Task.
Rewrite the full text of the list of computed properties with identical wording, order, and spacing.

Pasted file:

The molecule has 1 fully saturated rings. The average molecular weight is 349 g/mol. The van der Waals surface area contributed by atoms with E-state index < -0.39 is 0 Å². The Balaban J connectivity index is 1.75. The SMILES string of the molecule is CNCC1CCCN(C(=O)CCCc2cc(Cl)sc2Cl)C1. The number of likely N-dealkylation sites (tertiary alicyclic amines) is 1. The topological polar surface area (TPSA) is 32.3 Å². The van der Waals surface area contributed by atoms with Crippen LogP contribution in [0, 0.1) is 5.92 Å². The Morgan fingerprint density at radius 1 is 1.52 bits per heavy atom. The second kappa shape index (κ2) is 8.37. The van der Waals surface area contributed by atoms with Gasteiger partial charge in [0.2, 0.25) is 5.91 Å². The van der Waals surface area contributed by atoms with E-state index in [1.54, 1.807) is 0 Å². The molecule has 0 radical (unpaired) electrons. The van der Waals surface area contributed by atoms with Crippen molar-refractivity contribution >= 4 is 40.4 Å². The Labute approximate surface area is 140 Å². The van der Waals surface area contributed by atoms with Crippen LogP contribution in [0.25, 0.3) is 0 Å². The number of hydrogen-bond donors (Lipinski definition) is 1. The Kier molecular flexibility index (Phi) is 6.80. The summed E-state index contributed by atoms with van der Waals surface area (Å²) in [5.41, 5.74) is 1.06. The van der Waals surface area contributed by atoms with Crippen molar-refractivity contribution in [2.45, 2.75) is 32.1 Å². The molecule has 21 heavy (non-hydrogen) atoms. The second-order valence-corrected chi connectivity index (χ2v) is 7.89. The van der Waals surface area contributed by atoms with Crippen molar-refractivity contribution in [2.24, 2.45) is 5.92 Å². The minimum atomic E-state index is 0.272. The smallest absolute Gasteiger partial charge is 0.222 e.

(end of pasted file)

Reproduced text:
The molecule has 1 fully saturated rings. The average molecular weight is 349 g/mol. The van der Waals surface area contributed by atoms with E-state index < -0.39 is 0 Å². The Balaban J connectivity index is 1.75. The SMILES string of the molecule is CNCC1CCCN(C(=O)CCCc2cc(Cl)sc2Cl)C1. The number of likely N-dealkylation sites (tertiary alicyclic amines) is 1. The topological polar surface area (TPSA) is 32.3 Å². The van der Waals surface area contributed by atoms with Crippen LogP contribution in [0, 0.1) is 5.92 Å². The Morgan fingerprint density at radius 1 is 1.52 bits per heavy atom. The second kappa shape index (κ2) is 8.37. The van der Waals surface area contributed by atoms with Gasteiger partial charge in [0.2, 0.25) is 5.91 Å². The van der Waals surface area contributed by atoms with E-state index in [1.54, 1.807) is 0 Å². The molecule has 0 radical (unpaired) electrons. The van der Waals surface area contributed by atoms with Crippen molar-refractivity contribution >= 4 is 40.4 Å². The Labute approximate surface area is 140 Å². The van der Waals surface area contributed by atoms with Crippen LogP contribution in [0.25, 0.3) is 0 Å². The number of hydrogen-bond donors (Lipinski definition) is 1. The Kier molecular flexibility index (Phi) is 6.80. The summed E-state index contributed by atoms with van der Waals surface area (Å²) in [5.41, 5.74) is 1.06. The van der Waals surface area contributed by atoms with Crippen molar-refractivity contribution in [2.45, 2.75) is 32.1 Å². The molecule has 21 heavy (non-hydrogen) atoms. The second-order valence-corrected chi connectivity index (χ2v) is 7.89. The van der Waals surface area contributed by atoms with Crippen molar-refractivity contribution in [2.24, 2.45) is 5.92 Å². The minimum atomic E-state index is 0.272. The smallest absolute Gasteiger partial charge is 0.222 e.